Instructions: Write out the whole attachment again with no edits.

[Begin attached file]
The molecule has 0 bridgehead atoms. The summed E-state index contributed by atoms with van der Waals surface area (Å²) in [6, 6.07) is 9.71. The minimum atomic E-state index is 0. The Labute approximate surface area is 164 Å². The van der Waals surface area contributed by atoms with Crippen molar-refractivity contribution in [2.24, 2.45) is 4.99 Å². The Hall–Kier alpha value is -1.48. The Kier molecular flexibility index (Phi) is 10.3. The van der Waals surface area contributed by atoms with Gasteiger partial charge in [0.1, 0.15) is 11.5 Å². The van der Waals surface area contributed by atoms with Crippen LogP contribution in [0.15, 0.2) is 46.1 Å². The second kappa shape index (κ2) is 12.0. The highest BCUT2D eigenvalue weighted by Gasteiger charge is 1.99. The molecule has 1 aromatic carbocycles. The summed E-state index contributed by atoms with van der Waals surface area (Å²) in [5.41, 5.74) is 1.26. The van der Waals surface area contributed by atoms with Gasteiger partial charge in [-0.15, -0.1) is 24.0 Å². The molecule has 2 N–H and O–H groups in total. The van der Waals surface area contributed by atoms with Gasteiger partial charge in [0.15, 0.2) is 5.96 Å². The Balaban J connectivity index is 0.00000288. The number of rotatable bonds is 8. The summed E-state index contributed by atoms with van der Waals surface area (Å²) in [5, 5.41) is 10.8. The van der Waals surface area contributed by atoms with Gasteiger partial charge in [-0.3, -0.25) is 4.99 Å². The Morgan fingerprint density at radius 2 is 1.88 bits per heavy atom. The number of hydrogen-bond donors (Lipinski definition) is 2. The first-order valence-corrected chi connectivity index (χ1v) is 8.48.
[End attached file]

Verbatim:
The molecule has 0 bridgehead atoms. The summed E-state index contributed by atoms with van der Waals surface area (Å²) in [6, 6.07) is 9.71. The minimum atomic E-state index is 0. The Labute approximate surface area is 164 Å². The van der Waals surface area contributed by atoms with Crippen molar-refractivity contribution in [2.24, 2.45) is 4.99 Å². The Hall–Kier alpha value is -1.48. The Kier molecular flexibility index (Phi) is 10.3. The van der Waals surface area contributed by atoms with Gasteiger partial charge in [0.1, 0.15) is 11.5 Å². The van der Waals surface area contributed by atoms with Crippen LogP contribution in [0.15, 0.2) is 46.1 Å². The second kappa shape index (κ2) is 12.0. The highest BCUT2D eigenvalue weighted by Gasteiger charge is 1.99. The molecule has 1 aromatic carbocycles. The summed E-state index contributed by atoms with van der Waals surface area (Å²) in [5.41, 5.74) is 1.26. The van der Waals surface area contributed by atoms with Gasteiger partial charge in [-0.15, -0.1) is 24.0 Å². The molecule has 2 N–H and O–H groups in total. The van der Waals surface area contributed by atoms with Gasteiger partial charge in [0.15, 0.2) is 5.96 Å². The Balaban J connectivity index is 0.00000288. The number of rotatable bonds is 8. The summed E-state index contributed by atoms with van der Waals surface area (Å²) in [5, 5.41) is 10.8. The van der Waals surface area contributed by atoms with Gasteiger partial charge in [-0.3, -0.25) is 4.99 Å². The Morgan fingerprint density at radius 2 is 1.88 bits per heavy atom. The number of hydrogen-bond donors (Lipinski definition) is 2. The first-order valence-corrected chi connectivity index (χ1v) is 8.48.